The definitive biography of the most dangerous demagogue in American history, based on exclusive access to his papers and recently unsealed transcripts of his closed-door Congressional hearings
In the long history of American demagogues, from Huey Long to Donald Trump, never has one man caused so much damage in such a short time as Senator Joseph McCarthy. We still use “McCarthyism” to stand for outrageous charges of guilt by association, a weapon of polarizing slander. From 1950 to 1954, McCarthy destroyed many careers and even entire lives, whipping the nation into a frenzy of paranoia, accusation, loyalty oaths, and terror. His chaotic, meteoric rise is a gripping and terrifying object lesson for us all. Yet his equally sudden fall from fame offers hope that, given the rope, most American demagogues eventually hang themselves. Only now, through best-selling author Larry Tye’s look at the senator’s records, can the full story be told.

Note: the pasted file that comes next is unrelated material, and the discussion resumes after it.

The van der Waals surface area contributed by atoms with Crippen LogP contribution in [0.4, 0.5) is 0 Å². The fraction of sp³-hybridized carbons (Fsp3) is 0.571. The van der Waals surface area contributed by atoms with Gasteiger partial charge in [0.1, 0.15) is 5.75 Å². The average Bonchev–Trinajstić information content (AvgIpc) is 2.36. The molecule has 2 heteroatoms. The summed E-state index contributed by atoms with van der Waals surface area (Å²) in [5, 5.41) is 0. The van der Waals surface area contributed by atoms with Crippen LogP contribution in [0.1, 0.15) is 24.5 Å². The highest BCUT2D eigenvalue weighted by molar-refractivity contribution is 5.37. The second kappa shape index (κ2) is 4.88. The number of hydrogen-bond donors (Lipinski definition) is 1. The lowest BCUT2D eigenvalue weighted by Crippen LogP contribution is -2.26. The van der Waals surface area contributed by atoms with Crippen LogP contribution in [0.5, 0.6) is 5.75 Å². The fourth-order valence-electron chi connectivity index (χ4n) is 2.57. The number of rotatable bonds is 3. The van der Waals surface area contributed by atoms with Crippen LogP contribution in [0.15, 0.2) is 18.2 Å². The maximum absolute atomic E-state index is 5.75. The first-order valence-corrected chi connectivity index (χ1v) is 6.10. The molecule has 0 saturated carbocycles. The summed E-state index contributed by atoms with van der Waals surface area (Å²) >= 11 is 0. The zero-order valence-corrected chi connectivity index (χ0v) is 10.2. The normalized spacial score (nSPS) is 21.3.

Biographer Tye (Bobby Kennedy) delivers a sure-handed account of the rise and fall of Wisconsin senator Joseph McCarthy. Drawing from a previously unavailable archive of McCarthy's "unscripted writings and correspondence," Tye looks to correct misconceptions large and small, including what actually took place behind closed doors of the 1953 1954 Permanent Subcommittee on Investigations, and how McCarthy could be "incongruously generous to those he had just publicly upbraided." Analyzing the origins of McCarthyism, Tye describes McCarthy's "last-minute" decision in 1950 to substitute a talk on housing policy for a speech alleging communist infiltration of the U.S. state department, and President Truman's 1947 Loyalty Order, which "mandated checks on nearly 5 million federal employees and applicants" and identified 299 "subversive organizations," including the Jewish Culture Society. (Some historians, Tye notes, believe that 1950s anti-Communism should have been called "Trumanism.") The book's most provocative sections, including a posthumous diagnosis of bipolar disorder and a roundup of "lurid" claims that noted homophobe McCarthy was gay, add color but lack definitive proof. Though Tye occasionally veers into minutiae (as with the recipe for McCarthy's venison meatballs), he maintains a brisk pace throughout. The result is a searing and informative portrait of the man and his specific brand of self-aggrandizing demagoguery.